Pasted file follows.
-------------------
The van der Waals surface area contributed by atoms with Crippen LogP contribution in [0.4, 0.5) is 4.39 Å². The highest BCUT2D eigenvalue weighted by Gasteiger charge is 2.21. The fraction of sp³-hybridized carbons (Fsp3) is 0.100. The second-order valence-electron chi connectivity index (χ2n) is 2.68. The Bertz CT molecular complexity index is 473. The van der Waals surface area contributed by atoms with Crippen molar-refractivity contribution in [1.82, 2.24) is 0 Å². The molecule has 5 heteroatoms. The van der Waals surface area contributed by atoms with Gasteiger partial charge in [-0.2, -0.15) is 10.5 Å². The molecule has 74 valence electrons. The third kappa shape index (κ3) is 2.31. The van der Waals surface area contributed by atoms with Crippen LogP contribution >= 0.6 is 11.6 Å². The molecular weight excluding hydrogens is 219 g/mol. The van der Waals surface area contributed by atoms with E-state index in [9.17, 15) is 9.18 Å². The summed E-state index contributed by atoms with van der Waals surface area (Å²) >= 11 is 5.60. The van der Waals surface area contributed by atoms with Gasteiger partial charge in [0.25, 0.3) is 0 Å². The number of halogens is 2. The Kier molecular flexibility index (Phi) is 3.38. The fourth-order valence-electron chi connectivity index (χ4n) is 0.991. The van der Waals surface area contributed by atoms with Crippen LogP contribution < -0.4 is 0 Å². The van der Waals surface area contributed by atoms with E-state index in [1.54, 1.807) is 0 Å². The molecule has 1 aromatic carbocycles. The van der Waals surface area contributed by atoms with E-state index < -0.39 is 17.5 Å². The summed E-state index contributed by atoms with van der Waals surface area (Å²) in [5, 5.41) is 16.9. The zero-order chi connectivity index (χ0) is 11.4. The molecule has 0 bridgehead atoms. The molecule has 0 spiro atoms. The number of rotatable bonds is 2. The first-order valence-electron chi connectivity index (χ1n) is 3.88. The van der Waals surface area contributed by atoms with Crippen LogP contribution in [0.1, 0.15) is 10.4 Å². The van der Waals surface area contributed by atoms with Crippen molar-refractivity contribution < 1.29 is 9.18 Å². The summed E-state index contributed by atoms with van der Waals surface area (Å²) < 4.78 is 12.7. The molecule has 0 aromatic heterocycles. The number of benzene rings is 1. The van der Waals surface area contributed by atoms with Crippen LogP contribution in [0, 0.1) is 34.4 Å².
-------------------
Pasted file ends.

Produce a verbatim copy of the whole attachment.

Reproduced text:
The van der Waals surface area contributed by atoms with Crippen LogP contribution in [0.4, 0.5) is 4.39 Å². The highest BCUT2D eigenvalue weighted by Gasteiger charge is 2.21. The fraction of sp³-hybridized carbons (Fsp3) is 0.100. The second-order valence-electron chi connectivity index (χ2n) is 2.68. The Bertz CT molecular complexity index is 473. The van der Waals surface area contributed by atoms with Crippen molar-refractivity contribution in [1.82, 2.24) is 0 Å². The molecule has 5 heteroatoms. The van der Waals surface area contributed by atoms with Gasteiger partial charge in [-0.2, -0.15) is 10.5 Å². The molecule has 74 valence electrons. The third kappa shape index (κ3) is 2.31. The van der Waals surface area contributed by atoms with Crippen LogP contribution >= 0.6 is 11.6 Å². The molecular weight excluding hydrogens is 219 g/mol. The van der Waals surface area contributed by atoms with E-state index in [9.17, 15) is 9.18 Å². The summed E-state index contributed by atoms with van der Waals surface area (Å²) >= 11 is 5.60. The van der Waals surface area contributed by atoms with Gasteiger partial charge in [0.25, 0.3) is 0 Å². The number of halogens is 2. The Kier molecular flexibility index (Phi) is 3.38. The fourth-order valence-electron chi connectivity index (χ4n) is 0.991. The van der Waals surface area contributed by atoms with Crippen LogP contribution < -0.4 is 0 Å². The van der Waals surface area contributed by atoms with E-state index in [1.54, 1.807) is 0 Å². The molecule has 1 aromatic carbocycles. The van der Waals surface area contributed by atoms with E-state index < -0.39 is 17.5 Å². The summed E-state index contributed by atoms with van der Waals surface area (Å²) in [5, 5.41) is 16.9. The zero-order chi connectivity index (χ0) is 11.4. The molecule has 0 bridgehead atoms. The molecule has 0 spiro atoms. The number of rotatable bonds is 2. The first-order valence-electron chi connectivity index (χ1n) is 3.88. The van der Waals surface area contributed by atoms with Crippen LogP contribution in [0.1, 0.15) is 10.4 Å². The van der Waals surface area contributed by atoms with Crippen molar-refractivity contribution < 1.29 is 9.18 Å². The summed E-state index contributed by atoms with van der Waals surface area (Å²) < 4.78 is 12.7. The molecule has 0 aromatic heterocycles. The number of benzene rings is 1. The van der Waals surface area contributed by atoms with Crippen LogP contribution in [0, 0.1) is 34.4 Å².